“I put a house on the market Tuesday, and by Wednesday I had three offers all over the list price of $225,000,” says Tracey Roy, president of the Ann Arbor Area Board of Realtors, and an agent at Charles Reinhart Realtors. “There’s not enough inventory for the amount of buyers, especially priced at $300,000 and under.”
Nonetheless, buyers from higher-priced markets aren’t balking at prices in Ann Arbor.
“I just had someone in from an area where homes are really expensive, and they’re mesmerized by what they can get for the dollar,” Roy says.
Some buyers in Ann Arbor are young people getting jobs and buying a first home, as well as transfers to the University of Michigan or the medical or tech companies headquartered in the area, notes Matt Miller, an agent also with Charles Reinhart Realtors and president-elect of the Board of Realtors. He adds that older baby boomers looking to downsize are also looking to sell, but running into roadblocks when looking for condos or smaller ranch homes.
“I’ve seen a little bit of a clog in the market from baby boomers nearing or at retirement who are looking to downsize, without a whole lot of options available,” Miller said. “It’s keeping those people from putting their homes on the market and creates some of this cycle of low inventory.”
In Metro Detroit, homeowners buying because they’ve been transferred to work in the market are also boosting demand, says Patrick Carolan, an agent with Coldwell Banker Weir Manuel in Birmingham.
“We’re still seeing a lot of transferring from larger global companies, and companies transferring people from state to state,” Carolan said. “Recently we had Campbell Soup take over Market Fresh in Ferndale and that’s brought in some transferees in the corporate arena, along with transfers from GM, Chrysler and Ford, as well.”
Another factor driving sales, real estate agents say, are people who lost homes in foreclosure and have rebuilt their credit. Also motivating first-time buyers and homeowners looking to move up are rising mortgage rates. According to mortgage insurer Freddie Mac, the average June interest rate on a 30-year, fixed-rate mortgage was 3.98 percent, after dropping as low as 3.35 during 2012.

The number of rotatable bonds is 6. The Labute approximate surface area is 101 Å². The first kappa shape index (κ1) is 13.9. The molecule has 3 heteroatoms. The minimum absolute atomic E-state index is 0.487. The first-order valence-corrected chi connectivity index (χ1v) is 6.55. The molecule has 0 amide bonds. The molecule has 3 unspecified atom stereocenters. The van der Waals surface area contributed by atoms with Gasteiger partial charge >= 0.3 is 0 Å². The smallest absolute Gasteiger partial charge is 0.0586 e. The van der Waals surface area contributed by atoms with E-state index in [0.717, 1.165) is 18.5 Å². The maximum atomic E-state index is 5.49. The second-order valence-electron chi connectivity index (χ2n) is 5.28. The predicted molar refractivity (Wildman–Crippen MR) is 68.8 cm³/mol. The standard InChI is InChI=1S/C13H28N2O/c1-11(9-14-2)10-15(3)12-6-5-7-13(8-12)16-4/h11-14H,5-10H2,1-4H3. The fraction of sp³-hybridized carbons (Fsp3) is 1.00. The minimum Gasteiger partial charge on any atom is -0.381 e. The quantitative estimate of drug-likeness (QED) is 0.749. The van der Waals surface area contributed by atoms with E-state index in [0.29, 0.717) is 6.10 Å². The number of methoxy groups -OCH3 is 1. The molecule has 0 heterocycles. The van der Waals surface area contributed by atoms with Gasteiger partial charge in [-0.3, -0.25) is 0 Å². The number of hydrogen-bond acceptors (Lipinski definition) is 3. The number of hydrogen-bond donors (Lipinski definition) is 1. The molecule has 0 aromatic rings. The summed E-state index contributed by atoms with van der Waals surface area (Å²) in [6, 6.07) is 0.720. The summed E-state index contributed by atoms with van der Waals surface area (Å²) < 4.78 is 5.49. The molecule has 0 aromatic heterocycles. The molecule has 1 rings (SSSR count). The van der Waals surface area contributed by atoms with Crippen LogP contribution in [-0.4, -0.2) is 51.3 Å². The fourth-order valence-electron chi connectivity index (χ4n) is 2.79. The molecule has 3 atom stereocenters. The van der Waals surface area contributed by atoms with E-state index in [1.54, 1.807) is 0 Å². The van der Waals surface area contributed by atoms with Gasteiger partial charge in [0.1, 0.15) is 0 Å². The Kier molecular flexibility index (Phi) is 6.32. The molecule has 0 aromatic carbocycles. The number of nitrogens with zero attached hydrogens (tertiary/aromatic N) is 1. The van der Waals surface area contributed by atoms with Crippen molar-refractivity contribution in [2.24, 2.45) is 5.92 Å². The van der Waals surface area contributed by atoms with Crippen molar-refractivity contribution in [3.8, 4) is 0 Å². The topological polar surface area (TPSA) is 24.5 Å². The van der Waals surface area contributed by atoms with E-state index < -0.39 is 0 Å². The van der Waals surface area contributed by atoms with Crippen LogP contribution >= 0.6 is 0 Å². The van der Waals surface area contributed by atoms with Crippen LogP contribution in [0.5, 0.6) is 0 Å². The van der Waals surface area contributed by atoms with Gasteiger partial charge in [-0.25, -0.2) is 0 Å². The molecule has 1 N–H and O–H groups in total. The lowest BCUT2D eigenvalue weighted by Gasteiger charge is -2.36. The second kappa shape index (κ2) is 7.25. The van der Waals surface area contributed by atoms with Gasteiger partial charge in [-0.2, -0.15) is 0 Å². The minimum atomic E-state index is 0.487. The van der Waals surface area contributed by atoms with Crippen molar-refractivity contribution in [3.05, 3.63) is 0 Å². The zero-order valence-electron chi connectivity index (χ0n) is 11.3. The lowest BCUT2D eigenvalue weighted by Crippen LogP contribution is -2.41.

Says Jan Hays of Broock Realtors: “Were finding that a lot of people who can make the move up are doing so now because interest rates are still favorable.
The latest monthly market survey by the Realtors found that the number of Broward sales was 21 percent higher than in June 2014, and the number rose 16 percent in Palm Beach.
The June survey also showed that the median sale price of a single-family home was $302,750 in Broward County, up 8 percent from a year earlier and the highest since 2008. The median price of $305,000 in Palm Beach County was up 3 percent in June, year over year.
The Realtors survey also showed year-over-year growth in the number of June sales of condos, which increased 5 percent in Broward and surged 22 percent in Palm Beach. The median condo sale price in June rose to $135,000 in Broward, up 4 percent from June 2014, and $149,450 in Palm Beach County, up 8 percent.
A seasonal summer sales increase, greater consumer confidence and easier access to mortgage financing were key factors in the June survey results, the Realtor groups said.
Real estate agent Michael Citron, who focuses on Broward and Palm Beach County, said the majority of his clients seek homes in the $200,000 to $400,000 price range. “Homes in good-school-district areas are flying like the wind,” he said.
The National Association of Realtors reported that home sales nationwide in June increased at the fastest pace in eight years.
The association’s chief economist Lawence Yun said in a prepared statement that a stronger economy is boosting the housing market: “This wave of demand is being fueled by a year-plus of steady job growht and an improving economy that’s giving more households the financial wherewithal and incentive to buy.”
Yun said that mortgage rates have held in the 4 percent range, and that a slight rise in rates in early spring probably encouraged more buyers to make home purchases before a long-term increase in rates. [Sun-Sentinel] – Mike Seemuth
They make up the fastest growing segment of the U.S. population yet Hispanics are increasingly locked out of home ownership because of tighter lending standards that rely on outdated measures of creditworthiness.
Comprising more than 17 percent of the population right now and projected to double, Hispanics are a political and economic force to be reckoned with. And they potentially represent an answer to turning around a sagging national home ownership rate that’s approaching levels not seen since before the fall of the Berlin Wall.
The national rate of home ownership fell to 63.8 percent over the first three months of 2015. The last time it was lower was the final quarter of 1989 when it stood at 63.7 percent.
The problem for Hispanics, who in 2014 had an ownership rate of 45.4 percent, a 14-year low, is that conventional tools for gauging creditworthiness are locking them out in large numbers.
“Communities of color under the current scoring model aren’t being accurately captured,” said Joe Nery, president-elect of the National Association of Hispanic Real Estate Professionals. “You don’t have the opportunity to establish your credit.”